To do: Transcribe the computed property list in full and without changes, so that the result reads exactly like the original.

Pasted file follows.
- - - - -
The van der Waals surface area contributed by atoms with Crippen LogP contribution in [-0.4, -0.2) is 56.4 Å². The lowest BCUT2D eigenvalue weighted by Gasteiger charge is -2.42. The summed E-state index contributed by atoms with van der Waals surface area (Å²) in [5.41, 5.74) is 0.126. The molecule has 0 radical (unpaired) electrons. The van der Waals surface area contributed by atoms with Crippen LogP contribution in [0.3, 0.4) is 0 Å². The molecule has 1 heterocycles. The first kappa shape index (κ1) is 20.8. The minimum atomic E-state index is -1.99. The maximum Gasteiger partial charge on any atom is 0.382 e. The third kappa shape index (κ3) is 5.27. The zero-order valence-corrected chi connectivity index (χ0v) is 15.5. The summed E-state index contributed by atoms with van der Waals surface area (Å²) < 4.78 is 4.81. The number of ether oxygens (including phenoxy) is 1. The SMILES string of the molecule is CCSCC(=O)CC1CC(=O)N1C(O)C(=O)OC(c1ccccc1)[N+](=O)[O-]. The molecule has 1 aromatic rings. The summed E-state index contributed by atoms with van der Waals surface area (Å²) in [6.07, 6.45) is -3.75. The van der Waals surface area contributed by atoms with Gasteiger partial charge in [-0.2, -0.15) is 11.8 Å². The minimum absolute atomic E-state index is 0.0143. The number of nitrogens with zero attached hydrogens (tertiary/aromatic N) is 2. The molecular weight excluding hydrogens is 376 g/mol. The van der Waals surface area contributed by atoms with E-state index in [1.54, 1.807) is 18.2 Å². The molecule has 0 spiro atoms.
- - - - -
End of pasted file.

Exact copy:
The van der Waals surface area contributed by atoms with Crippen LogP contribution in [-0.4, -0.2) is 56.4 Å². The lowest BCUT2D eigenvalue weighted by Gasteiger charge is -2.42. The summed E-state index contributed by atoms with van der Waals surface area (Å²) in [5.41, 5.74) is 0.126. The molecule has 0 radical (unpaired) electrons. The van der Waals surface area contributed by atoms with Crippen LogP contribution in [0.3, 0.4) is 0 Å². The molecule has 1 heterocycles. The first kappa shape index (κ1) is 20.8. The minimum atomic E-state index is -1.99. The maximum Gasteiger partial charge on any atom is 0.382 e. The third kappa shape index (κ3) is 5.27. The zero-order valence-corrected chi connectivity index (χ0v) is 15.5. The summed E-state index contributed by atoms with van der Waals surface area (Å²) < 4.78 is 4.81. The number of ether oxygens (including phenoxy) is 1. The SMILES string of the molecule is CCSCC(=O)CC1CC(=O)N1C(O)C(=O)OC(c1ccccc1)[N+](=O)[O-]. The molecule has 1 aromatic rings. The summed E-state index contributed by atoms with van der Waals surface area (Å²) in [6.07, 6.45) is -3.75. The van der Waals surface area contributed by atoms with Gasteiger partial charge in [-0.2, -0.15) is 11.8 Å². The minimum absolute atomic E-state index is 0.0143. The number of nitrogens with zero attached hydrogens (tertiary/aromatic N) is 2. The molecular weight excluding hydrogens is 376 g/mol. The van der Waals surface area contributed by atoms with E-state index in [1.54, 1.807) is 18.2 Å². The molecule has 0 spiro atoms.